To get to the temple you should walk through the triumphal arch (architect A. Krasynsky) built in honor of Stanislaw August’s visit to the sanctuary and the city in 1781. The Roman Catholic diocese was organized in the city in 1375 by order of king Ludwig of Hungary. Father Pavlo of Boyanchych started the construction of a Gothic Roman Catholic church in the city in 1428-1453. It is assumed that initially the altar was in place of the present-day main entrance. Pontiff Jacob continued construction work from 1510 through 1517, adding lateral naves to the altar. Another bishop, L.Slonczewski, adorned the structure with two chapels. In 1672 the Turks converted the Roman Catholic Church into a mosque. The interior decor was annihilated, and on the eastern side, on the foundation of the chapel, a minaret was built. The blind muezzin had to overcome a hundred and fifty stairs every day to glorify Allah. The Turks liquidated the Christian cemetery near the walls of the temple as well. When the Christians returned, they placed the figure of the Man of Sorrows in its place. However, after the Turks left the city, the minaret was not destroyed, for its conservation was one of the terms of Karlovy peace treaty. However, the new bishop, M.Dembowski, found an original way of demonstrating the Christians’ victory. During major repairs of the temple he ordered in Gdansk a bronze figure of the Virgin (4.5 m. high) and placed it on May 10, 1756, on top of the minaret. Gilded in the 1990 s, the figure stands leaning against the globe and crescent. A halo of 12 stars is around her head. During the temple’s existence the figure was endangered as well. In 1820 a thunderbolt hit the foot of the statue, and in 1823 a strong storm nearly turned it over. Of certain interest may be the Gothic annexes of the 19 th century on the right side of the temple. In 1866, by order of Russian czar Alexander II, the Kamyanets episcopacy was liquidated and the bishop was forbidden to stay in the city. It was only in 1918, during the Ukrainian People’s Rupublic, that father Benedict XV restored the episcopacy. In the period of the predatory policy of Soviet power the Roman Catholic Church lost many of its sacral and historical values. In particular the saber adorned with precious stones that had belonged to the famous defender of the fortress, Yu. Volodievsky, was stolen. A monument to him stands in the park before the church. From 1946 to 1990 the department of atheism of the local historical museum was located in the Roman Catholic Church. Now it is a functioning Roman Catholic Church and one of the major tourist zests of the city. The Ukrainian, Armenian, Jewish and Polish communities were the main ones that formed in Kamyanets in the 15 th -16 th centuries. Each of them had good chances for their economic and social development. However, Polish authorities did their utmost to oust the Ukrainians to the unattractive northern section of the city located near the Ruskyi market. In 1658, because of the plans to build new fortifications, the Ukrainian city council was moved, by order of Polish king Kazimirz, to the economic “Kyrianke house” Previously it was a praying house. The Ukrainian community had legal autonomy to 1670, when, under the pretext of “putting it on a par” with the Poles, it was liquidated de facto. The building of the Ruskyi city council (9 PyatnytskaSt.) has survived all military disasters and is one of the most interesting memorials in the city. Its facade is adorned with an exquisite d?cor.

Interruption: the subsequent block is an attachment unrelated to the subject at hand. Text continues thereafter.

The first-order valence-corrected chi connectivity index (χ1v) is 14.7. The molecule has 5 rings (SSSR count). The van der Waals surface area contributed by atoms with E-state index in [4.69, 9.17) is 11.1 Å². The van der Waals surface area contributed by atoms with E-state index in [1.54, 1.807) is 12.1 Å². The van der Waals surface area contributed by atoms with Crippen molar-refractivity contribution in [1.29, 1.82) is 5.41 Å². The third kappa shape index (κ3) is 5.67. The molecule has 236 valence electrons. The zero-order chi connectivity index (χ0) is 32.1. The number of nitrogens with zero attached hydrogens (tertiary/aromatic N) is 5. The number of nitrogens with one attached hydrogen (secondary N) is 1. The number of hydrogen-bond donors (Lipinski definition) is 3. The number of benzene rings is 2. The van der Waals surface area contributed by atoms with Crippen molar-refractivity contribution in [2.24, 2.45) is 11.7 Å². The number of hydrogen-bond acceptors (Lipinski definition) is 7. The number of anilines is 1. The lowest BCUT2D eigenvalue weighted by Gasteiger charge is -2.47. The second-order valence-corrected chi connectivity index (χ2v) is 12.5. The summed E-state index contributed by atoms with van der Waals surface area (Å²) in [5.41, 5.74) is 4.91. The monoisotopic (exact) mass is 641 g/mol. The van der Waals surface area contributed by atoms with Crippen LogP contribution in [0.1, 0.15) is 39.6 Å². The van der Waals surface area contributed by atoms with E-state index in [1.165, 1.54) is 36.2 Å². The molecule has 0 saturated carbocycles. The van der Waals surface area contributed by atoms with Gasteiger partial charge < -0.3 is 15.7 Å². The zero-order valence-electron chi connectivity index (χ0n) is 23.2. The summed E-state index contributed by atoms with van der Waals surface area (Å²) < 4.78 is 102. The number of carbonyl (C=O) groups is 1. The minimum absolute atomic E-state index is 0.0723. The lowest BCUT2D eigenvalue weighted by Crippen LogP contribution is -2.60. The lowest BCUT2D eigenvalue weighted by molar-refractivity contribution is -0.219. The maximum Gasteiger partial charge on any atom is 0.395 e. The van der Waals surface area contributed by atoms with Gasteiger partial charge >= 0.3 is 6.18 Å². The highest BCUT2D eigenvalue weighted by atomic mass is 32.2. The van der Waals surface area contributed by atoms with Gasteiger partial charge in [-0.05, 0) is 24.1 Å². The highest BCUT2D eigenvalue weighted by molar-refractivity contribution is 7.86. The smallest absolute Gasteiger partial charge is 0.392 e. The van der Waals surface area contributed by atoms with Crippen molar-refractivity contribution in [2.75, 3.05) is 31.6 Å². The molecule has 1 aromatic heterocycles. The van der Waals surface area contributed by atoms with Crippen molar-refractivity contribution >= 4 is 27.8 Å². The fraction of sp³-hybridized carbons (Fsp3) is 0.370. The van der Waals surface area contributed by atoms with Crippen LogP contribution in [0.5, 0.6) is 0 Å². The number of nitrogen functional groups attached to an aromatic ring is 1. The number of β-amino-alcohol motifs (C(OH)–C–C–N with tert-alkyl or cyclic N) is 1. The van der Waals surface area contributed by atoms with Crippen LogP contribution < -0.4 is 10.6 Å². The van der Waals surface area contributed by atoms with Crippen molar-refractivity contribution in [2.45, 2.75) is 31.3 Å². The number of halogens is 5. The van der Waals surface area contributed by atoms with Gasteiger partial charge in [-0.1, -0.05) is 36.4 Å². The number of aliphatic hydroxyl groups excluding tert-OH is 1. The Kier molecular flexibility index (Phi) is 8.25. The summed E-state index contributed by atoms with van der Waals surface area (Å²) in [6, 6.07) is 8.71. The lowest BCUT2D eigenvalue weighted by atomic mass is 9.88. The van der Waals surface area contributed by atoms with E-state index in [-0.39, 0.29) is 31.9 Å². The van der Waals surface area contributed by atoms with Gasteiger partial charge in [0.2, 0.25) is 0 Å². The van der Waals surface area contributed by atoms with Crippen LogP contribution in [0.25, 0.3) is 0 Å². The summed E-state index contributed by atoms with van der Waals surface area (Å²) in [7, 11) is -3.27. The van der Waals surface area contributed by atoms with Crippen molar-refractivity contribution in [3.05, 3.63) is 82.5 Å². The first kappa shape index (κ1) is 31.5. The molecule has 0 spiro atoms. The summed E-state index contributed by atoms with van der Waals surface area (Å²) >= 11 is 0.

The Armenians are one of the major national elements of the city’s former glory. These enterprising arrivals quickly absorbed the local market of oriental goods, ousting others from it. Important commercial contracts were concluded at the Armenian market. As a rule they were signed at the Armenian city council the building of which has not been preserved. Within the city the Armenians had their own district; each of the buildings being encircled by high walls and turned into a small fortress. It was a real tragedy for this community when the Turks seized the city. In part the Armenian residents perished, others moved to Lviv and other localities. Several interesting architectural relics of the Armenian district have survived to out time. The construction of St. Nicholas Cathedral (1 Virmenska St.) started in the 14 th century. In 1666 the Catholic Armenian community took charge of it. During the Turkish rule the temple was ruined. Its restoration lasted from 1756 to 1767. Unfortunately, in the 1930 s the militant atheists completed its ruination. Today only the remains of the columns at the entrance designate that the temple had a whole gallery of such columns and arches. On the right side the yard is enclosed with a stone wall. From of old the premises of Armenian warehouses (Mykolaivska St.) were located there, the remains of which can be seen today. In the past the temple was famous for its wonder-working icon of the Virgin (10 th cent.). It had a great library. In 1891 the greater part of manuscripts was taken to the scientific library in St. Petersburg. In spite of all destruction the temple continues to surprise you with its secrets. In the early 1980 s a treasure of gold and silver goods was discovered under its foundation. Part of them is on display at the local historical museum. The Church of St. Nicholas of the 12 th-13 th centuries (1 Mykolaivsky Lane) is one of the oldest Armenian structures in the city. Most researchers believe that the temple was built in the late Romanesque in 1398 on money of the Armenian Sinan, the son of Kotlubey. On the Armenian cross embedded into the buttress, on the northern side of the temple, there is the date of repair (1544), and the name of Akop. During the Turkish occupation the temple was damaged, and was restored in 1701 on money of the Armenian Bohdan Liatynovych, and in 1804, on money of the Armenian community. During the restoration of the late 19 th century there were discovered stone walls in the form of flying buttresses with a passage and a wooden narthex. From 1962 to the early 1990 s the temple was closed. Now it belongs to the Orthodox Church (Moscow patriarchy). Monk-Trinitarians appeared in Kamyanets-Podilsky in 1699, immediately after the city was liberated from the Turks. The main assignment of the order, founded in 1198, was to liberate captive Christians. In the course of their activities they managed to redeem 517 of them. There is information that in 1717 their monastery and the Roman Catholic Church of the Holy Trinity were functioning in Kamyanets-Podilsky. In 1750-1765 the temple was rebuilt of stone and consecrated by the bishop A.Krasynsky.The facade of the single-nave temple is adorned with the figure of Jesus Christ and the sculptures of slaves fettered with chains. Unfortunately, the interior murals have not been preserved. The author of the murals was the monk-Trinitarian Yu. Prakhtel. In 1843 the monastery was destroyed. The Roman Catholic Church was damaged during World War II. Now it is the Greek-Catholic Church of St. Josaphat (1 a Starobulvarna St.). In the early 14 th century monk-Dominicans appeared in Podolia. In 1370, with the support of Prince Svydryhailo, they founded a monastery in Kamyanets-Podilsky. The single-nave Roman Catholic Church of St. Nicholas was built in the territory of the monastery. In 1420 the temple burnt down. They managed to save only the wonder-working icon of the Virgin. The family of Potocki was the main benefactor of the monastery. During the Turkish rule the monastery was converted into barracks, and the church, into a mosque. It was there that the Moslem pulpit was brought from Constantinople, and stood as a museum exhibit for many years at the Roman Catholic Church of SS. Paul and Peter. According to oral tradition there was the “fountain of tears” built by order of the governor-general Galil-pasha in memory of his late daughter. It was made in the form of a stone stele with engraved bowls into which water fell like teardrops. In the 18 th century, on money of M. Potocki, the temple was thoroughly rebuilt (arch. Jan de Vitte). In 1843 the monastery was liquidated, giving place in turn to a theological seminary, police, district court, prison, and a poor-asylum. After World War II it was also used for specific purposes. In 1993 the temple’s roof burnt down. In 1997 the Roman Catholic Church was transferred to the Catholic community. The castle is separated from the city with a large vacant territory. This gap was envisaged deliberately to evade the city’s ruination in case of an enemy assault or a siege. The Armenian bastion was an intermediate defensive link. Built in the form of an open hexagon it is about 12 meters high. Its main function was to defend the bridge and Rusky and Polish manors. In the 18 th century it was named the “Bastion of St. Theresa.” For the last time it was reconstructed in 1730-1740 by the engineer Kh. Dalke. The fortress (1 Zamkova St. Museum) is a key to Kamyanets-Podilsky. Situated on a rocky projection, it blocked access to the city. The canyon that encircles the old town, 100 to 300 meters wide and 30-40 meters high, made it impossible for an enemy to undermine the fortress or to carry out any engineering work. With the help of hydraulic structures – the Rusky and Polish dams – the valley of the river could be quickly flooded, thereby increasing defensive potential. In the course of its existence the fortress was seized only twice. For the first time it was in 1393, when Lithuanian Prince Vitovt availed himself of plotters’ assistance.For the second time, in 1672, when the Turkish army outnumbered defenders almost 60 times. It is assumed that the initial defensive walls were built in the 11 th century. The western section is considered the oldest one, which was built up in the time of the Galician-Volhynian state. However, a well-considered planning and building-up began in the 15 th century. Seven towers were built under the supervision of the Italian architect Kamilius. In the latter half of the 16 th century the military engineer lov Pretfus (Pretvych) carried out the first serious reconstruction, fortifying the walls and the towers. Altogether there were 18 objects within the fortress complex. The walls of the old fortress are 336 meters long. In some places they are 17.5 meters high and 4 meters thick. In 1620-1621 the engineer T.Shomberg built a New castle of a bastion type in the most vulnerable place of the fortress, which suffered badly from Turkish invasion. Fatal events befell the fortress and the city in 1672 when the troops under sultan Mekhmet IV and hetman P.Doroshenko seized the fortress. The victors entered the fortress on horseback and rode along the city’s streets. According to a legend the Turks flung icons under the horses’ hoofs, and people said that God would never pardon Doroshenko for such an outrage. And the prophecy did come true. The Turks attached great importance to Kamyanets-Podilsky, which is proved by the sultan’s words to the effect that the seizure of the fortress meant that one eye of Rzeczpospolita was smashed, and the seizure of Lviv would open the way to Europe. Fortunately, Lviv withstood the siege. Nevertheless, the fall of Kamyanets produced in Europe a tremendous impression bordering on panic. After a strenuous struggle Poland was forced to sign a disgraceful Buchach peace treaty under which almost the whole of Podolia passed to Turkey. In 1699, after the Turks were driven out, Kamyanets again became part of Rzeczpospolita. In 1819, after the partition of Poland, when Kamyanets passed to Russia, the fortress was converted into a provincial prison. It was the beginning of neglect and great ruination that was stopped in the latter half of the 20 th century, when systematic restoration of the memorial fortress began. The Turkish Bridge in Kamyanets is a prominent historical monument. Scholars maintain that its foundation remembers the Roman times. The bridge is 27 meters above river-level. In 1544 a special canal was built under the bridge, which regulated the level of water in case of flood. In 1685-1686, liquidating the damages of 1672, French engineers carried out its reconstruction, using stones from the dismantled Carmelite cloister. It is assumed that the Turks strangled Hetman Yu. Khmelnytsky there and threw his body down from the bridge. Another legend maintains that the Turks, retreating from the city, tried to take out a whole coach of gold. In a crush of carts and coaches it fell from the bridge, and since then brave spirits have been trying to find the treasure at the bottom of the Smotrych River. In the territory of the museum a number of major historical monuments deserve special attention. At the entrance on the left there are the remains of a hole, which served as a debtor’s prison. In different times there were various sacral structures in the territory of the fortress. Under Princes Koriatovyches the Intercession Church stood in the yard. In 1575 the fortress headman M. Brzhevsky arranged the chapel of Archangel Michael in the Denna (Day’s) tower, and under Headman Mykola Potocki there was a small Roman Catholic Church of St. Stanislaw near the Pope’s tower, which the Turks converted into a mosque. A Lutheran church was organized for the gunners who were mainly German mercenaries. Unfortunately, none of these structures has been preserved. All the towers of the fortress have interesting and characteristic names, which speak of their origin and purpose. The Pope’s tower is followed by Kovpak (high cap) tower (1544), which really looks like a high sharp-pointed cap.There is little information about Tenchynska tower. Its building is linked with the name of Krakow castellan Jan Tenchinski who was sent by the king to the city to exercise supervision. Denna tower was reconstructed in 1544. It was the biggest one in the fortress and was used as living quarters for the gunners. The towers Rozhanka, Mala, Komendantska, Liantskoronska, performing their functions, formed a single defensive system of the fortress. The tower Laska was founded by bishop Jan Lasky, which is proved by a memorial plaque and a moralizing inscription that follows: “Loyal friend is a rarity that is rarer than a phoenix. “The Vodiana tower is located outside the main fortress over the bank of the Smotrych and can be viewed if you climb up the wall. A secret underground passage, of which only the castellan and sub-castellan were informed, connected it with the fortress. The New eastern tower (1544, arch. I.Pretfus) deserves special attention. Within the tower there is a well 40 meters deep. Water was lifted by means of a device that was turned by soldiers. Nearby there was supposedly the Chorna tower in which Yu. Wolodiewski died during an explosion. The walls on the side of the Smotrych River are embedded with stone cannon-balls. The builders made it on purpose to convince a probable enemy of the fortress’s impregnability. Another fortification of the city (after the fortress) is a system of gates. The Rusky gate (95 Ruska St.) was built in 1527 on the slopes of the canyon and provided the shortest connection of the Old town with Rusky estates. This complex defensive and water engineering system was made up of eight towers and defensive walls. Moving to the right from the Cathedral of SS. Peter and Paul you will get to the Upper Polish gate, which was built in 1585 and made up of towers and walls. One of them was called Bathory Tower. In the mid-18 th century the construction began to lose its significance and started to ruin. The reconstruction of 1785 proved useless. At that time gates were built on to the towers, one of which was called Vitriana (Windy).The bastions located nearby were reconstructed during the Turkish occupation and have been preserved to our time.